If there is one small criticism I had about the first Kushiel book, it was that the setup took a while so the novel had about 200 slower pages at the beginning until it truly got going, but here the action starts immediately when 10 year old Moirin slices Cillian's peach offering with an arrow.

As an additional bonus, you can start reading the series here without reading the first six books, and you will be most likely compelled to read them after you will love this one.

Highly, highly recommended and top 09 fantasy for me.

13 comments:

The Reader said...

Hi Liviu

I haven't read this series by JC however I did read & enjoy her Sundering duology.

If one reads NK directly, is it easy to grasp the plot & world structure?

Thanks for the review.

Mihir

Liviu said...

Naamah's Kiss is self-contained - no need to know anything about the previous series - though of course there are many allusions and tons of spoilers.

The world of the series is Earth with a somewhat different history and with a different theological worldview but again it's easy to figure out what's what.

In many ways Naamah's Kiss is a perfect series entrance if you have not read the rest

suzie said...

Wow, great review! I am a huge Kushiel fan and this book has been on my list, but I haven't gotten it yet. I will definitely have to do that asap!

Liviu said...

Thank you for your kind words.

Now the series moved into Naamah's territory so I guess Kushiel legacy is not quite adequate anymore

Anyway I have no doubt you will love this one if you loved the first 6...

tori said...

Liviu,

I have to say... its very difficult to explain in words exactly what is so fantastic about the Kushiel series, and you've done a fantastic job.

I just found out about Naamah's Kiss yesterday, but was hesitant to buy, since Imriel and Phedre won't be in it. However, your review has definitely peaked my interest. I'm practically jumping out of my seat waiting for work to be over so I can go get a copy.

Thank you for such a fantastic review!!

Liviu said...

Thank you for your kind words; I had the same fear about no Phedre/Imriel and the rest spoiling the series so I did not even ask for a review copy..

So I was waiting for the June 24 official release and imagine my surprise when I saw the book in Borders on June 14 - I opened it and 100 pages later when I left the store cafe, the book came with me and I finished it that weekend.

Not exactly Kushiel, but something I got recommended based on it and I loved a lot is the S. Micklem series Firethorn (pub 2004/05) and now the superb, superb sequel Wildfire (tbp July 7, full rv here of both next week)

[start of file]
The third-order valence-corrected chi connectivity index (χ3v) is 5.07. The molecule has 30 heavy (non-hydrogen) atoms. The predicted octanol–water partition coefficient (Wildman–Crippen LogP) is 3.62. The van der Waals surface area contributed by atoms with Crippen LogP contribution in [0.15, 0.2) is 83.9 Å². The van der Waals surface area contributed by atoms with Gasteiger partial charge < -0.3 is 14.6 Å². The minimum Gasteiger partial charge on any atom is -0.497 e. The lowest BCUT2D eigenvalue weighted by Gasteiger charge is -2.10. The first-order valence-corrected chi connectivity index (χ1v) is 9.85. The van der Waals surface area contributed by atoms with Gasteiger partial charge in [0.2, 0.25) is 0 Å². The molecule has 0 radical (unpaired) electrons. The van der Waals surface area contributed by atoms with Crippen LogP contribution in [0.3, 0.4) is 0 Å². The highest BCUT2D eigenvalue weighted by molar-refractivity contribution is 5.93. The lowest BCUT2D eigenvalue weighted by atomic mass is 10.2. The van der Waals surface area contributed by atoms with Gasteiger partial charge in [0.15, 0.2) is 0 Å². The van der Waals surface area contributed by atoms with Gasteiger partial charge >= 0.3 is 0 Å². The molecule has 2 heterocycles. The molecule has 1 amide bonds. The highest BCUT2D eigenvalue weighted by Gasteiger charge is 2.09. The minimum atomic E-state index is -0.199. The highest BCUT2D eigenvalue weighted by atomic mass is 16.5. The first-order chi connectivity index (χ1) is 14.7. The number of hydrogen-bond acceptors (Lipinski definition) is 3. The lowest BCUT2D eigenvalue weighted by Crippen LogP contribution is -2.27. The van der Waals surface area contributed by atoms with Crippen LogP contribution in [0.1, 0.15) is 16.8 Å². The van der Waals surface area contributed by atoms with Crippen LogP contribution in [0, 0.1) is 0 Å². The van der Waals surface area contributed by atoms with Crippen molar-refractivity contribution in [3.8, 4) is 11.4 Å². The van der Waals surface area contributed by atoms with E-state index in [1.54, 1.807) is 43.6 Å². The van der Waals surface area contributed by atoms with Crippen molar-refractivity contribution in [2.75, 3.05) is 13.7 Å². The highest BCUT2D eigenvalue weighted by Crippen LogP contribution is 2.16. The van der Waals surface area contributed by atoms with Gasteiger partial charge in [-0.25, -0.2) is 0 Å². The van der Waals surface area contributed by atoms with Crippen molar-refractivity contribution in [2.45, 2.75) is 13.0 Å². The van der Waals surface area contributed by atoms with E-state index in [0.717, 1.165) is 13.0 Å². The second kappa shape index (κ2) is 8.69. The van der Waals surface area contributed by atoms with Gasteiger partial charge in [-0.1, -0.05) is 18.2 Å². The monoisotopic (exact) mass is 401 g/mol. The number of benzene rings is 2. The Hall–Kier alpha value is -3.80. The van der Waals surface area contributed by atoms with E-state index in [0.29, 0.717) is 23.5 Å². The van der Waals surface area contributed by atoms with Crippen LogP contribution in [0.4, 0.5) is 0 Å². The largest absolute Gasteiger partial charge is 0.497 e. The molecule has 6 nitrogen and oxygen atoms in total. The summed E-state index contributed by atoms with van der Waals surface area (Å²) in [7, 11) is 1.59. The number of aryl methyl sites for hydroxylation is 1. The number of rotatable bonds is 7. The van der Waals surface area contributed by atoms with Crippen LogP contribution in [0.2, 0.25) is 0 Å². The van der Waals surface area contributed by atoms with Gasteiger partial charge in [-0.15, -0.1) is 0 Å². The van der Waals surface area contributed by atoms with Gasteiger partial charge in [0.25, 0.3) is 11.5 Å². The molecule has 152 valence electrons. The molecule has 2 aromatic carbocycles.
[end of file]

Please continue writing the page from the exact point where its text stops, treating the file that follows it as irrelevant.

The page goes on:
Ed said...

I just finished reading this latest installment from jacqueline Carey. Unbelievably brilliant! She just gets getting better and better as an author. This is what fine literature is all about!

mark said...

JC is one of my favourite authors at the moment. I've read six D'Angeline novels (just waiting for the last Imriel one) and I have enjoyed them all immensely.

Felt slightly depressed when I finished Namaah's Kiss. Not because the ending is sad or depressing but because I knew I will have to wait for far too long for the next one.

deiscordia said...

Just one question about this series. How does it connect to the other six books. Like generation and family wise... are there characters who are related to characters from the first books (like sons and daughters of Imriel).

Liviu said...

It's some 3-4 generations and the heirs of Imriel are reigning in D'Angeline lands, while Moirin descends from Alias in direct maternal line - I think she is 4th generation, could be 5th. There is a place in the novel her descent is spelled out with all the names of the intervening women.

There is a discussion in the book about how the succession went, who reigned after Imriel/Sidonie up to the days of this novel.

As the big picture goes, the first series would correspond to mid-1400's this one to mid-1500's when the "world" is opening with talks of the discovery of America - forgot how is called here ...

cecilym214 said...

I JUST got finished with this book and it was my first time with Ms. Carey's work...

Can I just say, superb!! Like you mentioned, it is EVERYTHING one want's in a fantasy fiction work. Absolutely enthralled me front to back. I read the whole book in a matter of 7 days!! I was sorely disappointed when I realized I had reached the last page :( BUT very happy to learn that this book is a part of a series! I went to Miss Carey's website and to my delight saw that there is a Namaah's Curse! I am buying it as we speak...

Anonymous said...

Hi,
I was such an amazing fan of both Pheadre and Imriel's stories that I jumped at the chance to continue my stay in Terre D'Ange, however, after reading three chapters or so, I put the book down (something I rarely do with Carey's books...) and left it for a good week before forcing myself to pick it up again and finish it.

It was just so AMAZINGLY shallow in comparison! None of the characters seemed to have the flaws and quirks that made the previous two trilogies so enticing, and Moirin was just 1 dimensional and flat as a character to me, she had no spice or flair other than her use of the word 'Aye' and the term 'Stone and Sea'....which became awfully tiring, as did the fact she didn't seem to have to fight for anything....everyone in the entire world seemed to fall instantly in love with her for no apparent reason!

I didn't feel a connection to her or anyone else is the universe, especially Cillian, who seemd to just exist as a way for her to loose her virginity.
The only mildly interesting character was her mother, but when Moirin left Alba she was barely remembered.

I was sorely dissapointed and shall not be buying anymore of this series, but I definently hope other people have a better experience than I.

Liviu said...

I am sorry the book did not work for you though hopefully the author's new series which I am really curious also about will.